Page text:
In the Manada case the public outcry resulted in the government putting forward a commission that would review how rape should be defined (currently based on the two elements that have to be shown to be present: violence and intimidation). The members of the commission put forward – all males! Not a hope of there being anything other than a superficial shift in the definition.

Jesus did not come to bring about superficial shifts, but deep cultural ones. It is tragic when (male) believers are the main believers who speak up and the status quo is defended. We pray for transformation… that transformation has to include the diminishing of the patriarchal culture, the culture that is assumed and so defended in the Bible. That culture is what was carried to the cross by Jesus. The women at the cross saw a world coming to an end; the women in the garden saw a new world open up. And for us as Paul said ‘if anyone is in Christ there is a new world’…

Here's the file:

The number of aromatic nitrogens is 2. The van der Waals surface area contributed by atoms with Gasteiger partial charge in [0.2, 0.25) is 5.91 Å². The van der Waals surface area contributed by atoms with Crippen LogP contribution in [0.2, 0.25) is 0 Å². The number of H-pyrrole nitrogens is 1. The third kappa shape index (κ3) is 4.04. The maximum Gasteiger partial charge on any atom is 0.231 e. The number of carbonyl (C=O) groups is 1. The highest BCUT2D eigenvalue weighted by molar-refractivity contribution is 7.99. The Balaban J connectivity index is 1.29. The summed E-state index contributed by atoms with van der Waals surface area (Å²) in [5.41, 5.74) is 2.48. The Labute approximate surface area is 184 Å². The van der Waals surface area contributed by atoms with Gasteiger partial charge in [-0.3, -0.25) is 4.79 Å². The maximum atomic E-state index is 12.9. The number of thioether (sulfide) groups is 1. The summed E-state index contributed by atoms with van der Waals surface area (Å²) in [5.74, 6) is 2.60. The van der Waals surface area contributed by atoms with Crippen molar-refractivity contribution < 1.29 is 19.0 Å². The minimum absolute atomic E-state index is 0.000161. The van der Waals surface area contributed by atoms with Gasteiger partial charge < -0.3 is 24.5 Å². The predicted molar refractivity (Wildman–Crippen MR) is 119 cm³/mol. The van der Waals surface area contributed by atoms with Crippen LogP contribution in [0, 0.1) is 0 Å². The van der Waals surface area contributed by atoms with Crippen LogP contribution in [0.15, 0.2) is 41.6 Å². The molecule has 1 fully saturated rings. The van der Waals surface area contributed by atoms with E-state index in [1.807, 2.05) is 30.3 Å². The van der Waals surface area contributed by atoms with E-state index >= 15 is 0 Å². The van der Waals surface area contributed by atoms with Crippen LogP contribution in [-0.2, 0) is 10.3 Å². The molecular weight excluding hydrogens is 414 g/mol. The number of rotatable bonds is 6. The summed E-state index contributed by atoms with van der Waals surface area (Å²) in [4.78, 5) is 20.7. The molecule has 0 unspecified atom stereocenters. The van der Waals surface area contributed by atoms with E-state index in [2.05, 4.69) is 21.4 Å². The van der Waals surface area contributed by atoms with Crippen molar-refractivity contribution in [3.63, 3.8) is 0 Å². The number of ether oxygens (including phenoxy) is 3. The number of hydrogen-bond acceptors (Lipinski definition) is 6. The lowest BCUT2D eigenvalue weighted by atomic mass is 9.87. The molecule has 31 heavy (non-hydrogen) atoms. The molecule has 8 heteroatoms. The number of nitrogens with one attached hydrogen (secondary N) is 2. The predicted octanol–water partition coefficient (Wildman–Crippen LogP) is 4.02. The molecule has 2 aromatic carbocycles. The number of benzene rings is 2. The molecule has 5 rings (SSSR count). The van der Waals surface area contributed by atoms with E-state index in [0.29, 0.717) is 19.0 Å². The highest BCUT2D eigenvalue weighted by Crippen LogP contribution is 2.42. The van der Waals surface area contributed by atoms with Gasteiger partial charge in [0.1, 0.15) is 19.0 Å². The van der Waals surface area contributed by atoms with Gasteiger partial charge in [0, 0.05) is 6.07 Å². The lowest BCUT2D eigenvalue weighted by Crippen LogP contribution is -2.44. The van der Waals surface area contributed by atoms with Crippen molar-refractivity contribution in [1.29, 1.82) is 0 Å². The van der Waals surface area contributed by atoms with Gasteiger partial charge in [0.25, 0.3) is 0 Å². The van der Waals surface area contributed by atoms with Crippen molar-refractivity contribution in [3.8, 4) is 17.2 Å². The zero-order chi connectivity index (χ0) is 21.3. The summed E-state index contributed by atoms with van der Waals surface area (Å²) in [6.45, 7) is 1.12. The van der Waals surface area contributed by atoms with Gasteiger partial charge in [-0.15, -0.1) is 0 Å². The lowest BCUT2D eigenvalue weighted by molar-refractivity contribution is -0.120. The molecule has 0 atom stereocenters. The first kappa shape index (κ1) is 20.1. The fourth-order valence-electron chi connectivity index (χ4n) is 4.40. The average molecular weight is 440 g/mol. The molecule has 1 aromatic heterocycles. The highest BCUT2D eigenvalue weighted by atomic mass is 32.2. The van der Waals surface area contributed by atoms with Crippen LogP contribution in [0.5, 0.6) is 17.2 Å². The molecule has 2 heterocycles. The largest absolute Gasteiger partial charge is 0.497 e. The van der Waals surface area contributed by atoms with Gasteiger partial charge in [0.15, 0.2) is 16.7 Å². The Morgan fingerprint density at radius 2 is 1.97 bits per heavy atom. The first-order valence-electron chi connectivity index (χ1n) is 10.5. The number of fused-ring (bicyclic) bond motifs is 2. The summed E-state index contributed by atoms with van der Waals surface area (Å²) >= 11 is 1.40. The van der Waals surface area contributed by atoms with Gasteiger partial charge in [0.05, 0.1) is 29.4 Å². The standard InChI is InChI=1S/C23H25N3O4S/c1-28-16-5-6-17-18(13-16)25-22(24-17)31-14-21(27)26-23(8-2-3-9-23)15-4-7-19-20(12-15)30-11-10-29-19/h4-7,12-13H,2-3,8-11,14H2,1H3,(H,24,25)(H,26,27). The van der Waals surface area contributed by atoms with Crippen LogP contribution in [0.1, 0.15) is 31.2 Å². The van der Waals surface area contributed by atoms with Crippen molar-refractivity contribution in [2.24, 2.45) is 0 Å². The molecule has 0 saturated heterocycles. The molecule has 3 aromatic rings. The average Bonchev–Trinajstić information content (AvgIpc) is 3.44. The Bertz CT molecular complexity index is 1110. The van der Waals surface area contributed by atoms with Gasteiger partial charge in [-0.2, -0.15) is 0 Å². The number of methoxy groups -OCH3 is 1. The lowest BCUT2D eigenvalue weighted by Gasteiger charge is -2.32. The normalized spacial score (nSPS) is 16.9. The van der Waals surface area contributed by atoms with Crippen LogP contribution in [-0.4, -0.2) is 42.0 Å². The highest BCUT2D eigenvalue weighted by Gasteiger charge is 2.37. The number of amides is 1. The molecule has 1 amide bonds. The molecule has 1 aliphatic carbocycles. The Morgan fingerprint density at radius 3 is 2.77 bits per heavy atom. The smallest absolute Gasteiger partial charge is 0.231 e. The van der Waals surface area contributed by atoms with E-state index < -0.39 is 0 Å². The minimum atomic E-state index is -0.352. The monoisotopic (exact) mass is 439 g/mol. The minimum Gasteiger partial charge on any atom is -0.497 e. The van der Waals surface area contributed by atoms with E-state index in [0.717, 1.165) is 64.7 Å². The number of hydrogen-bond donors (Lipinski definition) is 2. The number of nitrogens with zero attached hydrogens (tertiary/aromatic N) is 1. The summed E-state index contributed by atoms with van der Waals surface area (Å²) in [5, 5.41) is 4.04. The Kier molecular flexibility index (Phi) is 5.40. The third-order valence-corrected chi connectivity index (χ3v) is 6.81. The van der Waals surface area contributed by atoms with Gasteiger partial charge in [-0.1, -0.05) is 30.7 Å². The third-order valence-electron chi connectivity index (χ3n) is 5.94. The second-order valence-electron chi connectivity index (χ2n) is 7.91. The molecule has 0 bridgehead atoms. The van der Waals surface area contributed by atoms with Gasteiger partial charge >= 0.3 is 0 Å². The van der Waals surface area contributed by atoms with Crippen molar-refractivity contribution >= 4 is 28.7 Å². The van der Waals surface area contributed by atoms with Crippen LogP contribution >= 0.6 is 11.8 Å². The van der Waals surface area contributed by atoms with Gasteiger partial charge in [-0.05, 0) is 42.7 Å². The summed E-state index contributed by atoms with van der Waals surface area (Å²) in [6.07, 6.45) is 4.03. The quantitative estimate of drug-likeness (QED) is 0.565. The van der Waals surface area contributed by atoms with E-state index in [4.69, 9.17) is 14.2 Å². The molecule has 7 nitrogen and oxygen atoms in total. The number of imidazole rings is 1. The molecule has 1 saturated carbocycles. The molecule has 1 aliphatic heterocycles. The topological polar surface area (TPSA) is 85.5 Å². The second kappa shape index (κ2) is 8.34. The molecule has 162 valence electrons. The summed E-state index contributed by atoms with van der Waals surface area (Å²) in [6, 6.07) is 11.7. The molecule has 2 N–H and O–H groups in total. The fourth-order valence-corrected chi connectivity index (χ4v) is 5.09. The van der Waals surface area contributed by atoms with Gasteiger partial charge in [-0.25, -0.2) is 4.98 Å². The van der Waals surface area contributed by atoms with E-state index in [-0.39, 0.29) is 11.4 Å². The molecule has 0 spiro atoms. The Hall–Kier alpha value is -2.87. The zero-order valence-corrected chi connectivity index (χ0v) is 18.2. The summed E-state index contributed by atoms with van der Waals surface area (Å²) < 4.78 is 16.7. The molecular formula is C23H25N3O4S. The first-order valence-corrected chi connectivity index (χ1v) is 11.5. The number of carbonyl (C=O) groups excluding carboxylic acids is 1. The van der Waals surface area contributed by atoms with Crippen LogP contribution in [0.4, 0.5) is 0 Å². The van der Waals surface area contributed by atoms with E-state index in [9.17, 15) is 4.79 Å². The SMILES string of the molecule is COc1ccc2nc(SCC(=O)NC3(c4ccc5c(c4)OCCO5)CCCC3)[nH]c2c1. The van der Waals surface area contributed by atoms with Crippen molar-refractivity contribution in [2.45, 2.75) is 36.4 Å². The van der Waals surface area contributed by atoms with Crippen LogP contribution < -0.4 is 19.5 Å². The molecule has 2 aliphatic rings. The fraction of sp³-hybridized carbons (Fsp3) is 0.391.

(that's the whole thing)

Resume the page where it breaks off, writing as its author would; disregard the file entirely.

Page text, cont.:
A while back I was speaking to a Roman Catholic her in the Iberian peninsula and he spoke of his region that ‘even now there are some evangelicals being born again’. I laughed as one might expect. However, maybe that is what we all need, after all perhaps Nicodemus could be a type of the evangelical of his day and it was to him Jesus said you need to be born again (from above), for without it he would not see the kingdom. The Jesus of the Bible opens the door to new birth; the Bible without Jesus can simply confirm my acceptance of the unacceptable culture I contribute toward.